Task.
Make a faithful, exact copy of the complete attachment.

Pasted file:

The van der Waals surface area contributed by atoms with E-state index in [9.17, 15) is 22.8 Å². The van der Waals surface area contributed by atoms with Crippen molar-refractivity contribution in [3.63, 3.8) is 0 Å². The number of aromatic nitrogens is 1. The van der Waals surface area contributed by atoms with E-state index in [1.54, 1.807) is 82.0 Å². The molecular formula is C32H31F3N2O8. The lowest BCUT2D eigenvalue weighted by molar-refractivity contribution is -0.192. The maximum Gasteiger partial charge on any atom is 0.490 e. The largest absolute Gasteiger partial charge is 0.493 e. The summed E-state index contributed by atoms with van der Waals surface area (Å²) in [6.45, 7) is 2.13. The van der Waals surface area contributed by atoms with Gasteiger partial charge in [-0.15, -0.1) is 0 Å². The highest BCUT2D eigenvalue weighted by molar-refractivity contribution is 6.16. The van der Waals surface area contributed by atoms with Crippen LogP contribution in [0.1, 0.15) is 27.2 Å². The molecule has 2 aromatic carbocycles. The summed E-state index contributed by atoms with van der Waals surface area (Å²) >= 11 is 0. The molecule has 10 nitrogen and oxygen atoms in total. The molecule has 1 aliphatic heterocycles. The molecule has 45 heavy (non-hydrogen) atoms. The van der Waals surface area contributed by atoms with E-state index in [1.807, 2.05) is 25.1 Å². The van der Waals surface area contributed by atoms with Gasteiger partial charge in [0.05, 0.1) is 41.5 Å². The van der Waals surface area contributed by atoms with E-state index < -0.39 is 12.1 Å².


The van der Waals surface area contributed by atoms with E-state index in [9.17, 15) is 22.8 Å². The van der Waals surface area contributed by atoms with Crippen molar-refractivity contribution in [3.63, 3.8) is 0 Å². The number of aromatic nitrogens is 1. The van der Waals surface area contributed by atoms with E-state index in [1.54, 1.807) is 82.0 Å². The molecular formula is C32H31F3N2O8. The lowest BCUT2D eigenvalue weighted by molar-refractivity contribution is -0.192. The maximum Gasteiger partial charge on any atom is 0.490 e. The largest absolute Gasteiger partial charge is 0.493 e. The summed E-state index contributed by atoms with van der Waals surface area (Å²) in [6.45, 7) is 2.13. The van der Waals surface area contributed by atoms with Gasteiger partial charge in [-0.15, -0.1) is 0 Å². The highest BCUT2D eigenvalue weighted by molar-refractivity contribution is 6.16. The van der Waals surface area contributed by atoms with Crippen LogP contribution in [0.1, 0.15) is 27.2 Å². The molecule has 2 aromatic carbocycles. The summed E-state index contributed by atoms with van der Waals surface area (Å²) >= 11 is 0. The molecule has 10 nitrogen and oxygen atoms in total. The molecule has 1 aliphatic heterocycles. The molecule has 45 heavy (non-hydrogen) atoms. The van der Waals surface area contributed by atoms with E-state index in [1.807, 2.05) is 25.1 Å². The van der Waals surface area contributed by atoms with Gasteiger partial charge in [0.05, 0.1) is 41.5 Å². The van der Waals surface area contributed by atoms with E-state index < -0.39 is 12.1 Å².